Alessio: I like everything from Django Reinhardt to old-swing to nu-jazz like Stefano Bollani. Lot’s of European East music, Tzigane music. We take a lot of inspiration from what we listen to — I also like prog-rock.

SD: What do you think of NYC?
Swingrowers: Everything is really different from our home but we felt really comfortable and everyone has been really friendly and amazing. I feel from the people, very welcome in general. I feel there very good, open people here. Open to meet and socialize.

If you want to make something, if you have a wish – here you can make it. If you have a desire, even if you are no-one you can find a way to make it work, to make it happen. I sense that also from discussing with other people and musicians I’ve met, so I think NYC is one of the better cities to create what’s in your mind. Probably tonight we’ll go out and there will be more than 100 gigs around and several kinds of music. You can find everything here. It looks at the future – you really see that. But NYC should look more at the past as well.

Loredana: I’m a person who has an active imagination and being in NYC I feel like I’m in a movie.

SD: Do you swing dance?
Roberto: We are the best dancers..(laughs). Lori is a good dancer, not swing maybe, but she tries.
Loredana: I feel the music and I can’t stay still. I have to move when I feel any kind of music. I dance swing but I don’t know the steps, it’s just an instinct to dance. I get lots of inspiration from music videos on youtube, musicals, sometimes I even take classes.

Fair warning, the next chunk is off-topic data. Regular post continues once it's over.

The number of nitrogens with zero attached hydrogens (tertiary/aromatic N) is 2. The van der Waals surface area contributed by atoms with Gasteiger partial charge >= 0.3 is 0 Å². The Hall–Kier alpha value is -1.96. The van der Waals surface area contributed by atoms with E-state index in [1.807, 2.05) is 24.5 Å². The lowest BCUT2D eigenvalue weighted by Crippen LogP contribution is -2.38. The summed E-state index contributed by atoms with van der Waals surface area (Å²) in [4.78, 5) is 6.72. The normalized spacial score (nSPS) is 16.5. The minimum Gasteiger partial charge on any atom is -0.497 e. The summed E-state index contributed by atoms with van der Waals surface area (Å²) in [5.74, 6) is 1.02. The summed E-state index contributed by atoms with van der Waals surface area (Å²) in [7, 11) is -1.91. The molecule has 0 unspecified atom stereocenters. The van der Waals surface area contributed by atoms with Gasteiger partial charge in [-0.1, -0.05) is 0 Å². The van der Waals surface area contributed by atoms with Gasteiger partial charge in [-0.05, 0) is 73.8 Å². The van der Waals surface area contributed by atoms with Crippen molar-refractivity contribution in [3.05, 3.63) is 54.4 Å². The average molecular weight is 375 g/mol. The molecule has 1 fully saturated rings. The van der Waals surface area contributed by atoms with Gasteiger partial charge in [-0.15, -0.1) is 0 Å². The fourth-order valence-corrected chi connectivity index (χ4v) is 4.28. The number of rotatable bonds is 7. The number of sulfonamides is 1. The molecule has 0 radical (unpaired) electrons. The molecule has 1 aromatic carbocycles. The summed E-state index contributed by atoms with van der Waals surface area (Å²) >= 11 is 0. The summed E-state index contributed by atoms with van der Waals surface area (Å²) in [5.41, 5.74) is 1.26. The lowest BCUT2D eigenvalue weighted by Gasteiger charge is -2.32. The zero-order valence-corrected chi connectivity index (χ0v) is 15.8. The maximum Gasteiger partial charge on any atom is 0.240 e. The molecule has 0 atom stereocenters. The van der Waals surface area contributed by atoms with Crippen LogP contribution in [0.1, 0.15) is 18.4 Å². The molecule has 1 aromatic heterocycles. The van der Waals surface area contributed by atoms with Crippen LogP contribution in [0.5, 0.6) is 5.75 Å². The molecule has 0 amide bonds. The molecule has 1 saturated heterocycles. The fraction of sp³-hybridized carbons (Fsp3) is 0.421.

Roberto: I was a break dancer. Sometimes when I’m drunk I dance very good.

SD: What are your plans post tour?
Swingrowers: Work, work, work. Create don’t stop! We’re going to release an EP with new tracks. They’re almost ready so we have to decide on the release date. We’ll probably have one week for relaxing because once we get back to Italy we immediately have gigs and then we travel again to lots of summer festivals like Boomtown in the UK with Parov Stelar. We also want to go back to a lot of cities in Europe, and later on go overseas once again. Everything is in the planning stages right now.

NYC fans catch the Swingrowers at The Box this Friday, April 19th at 7PM!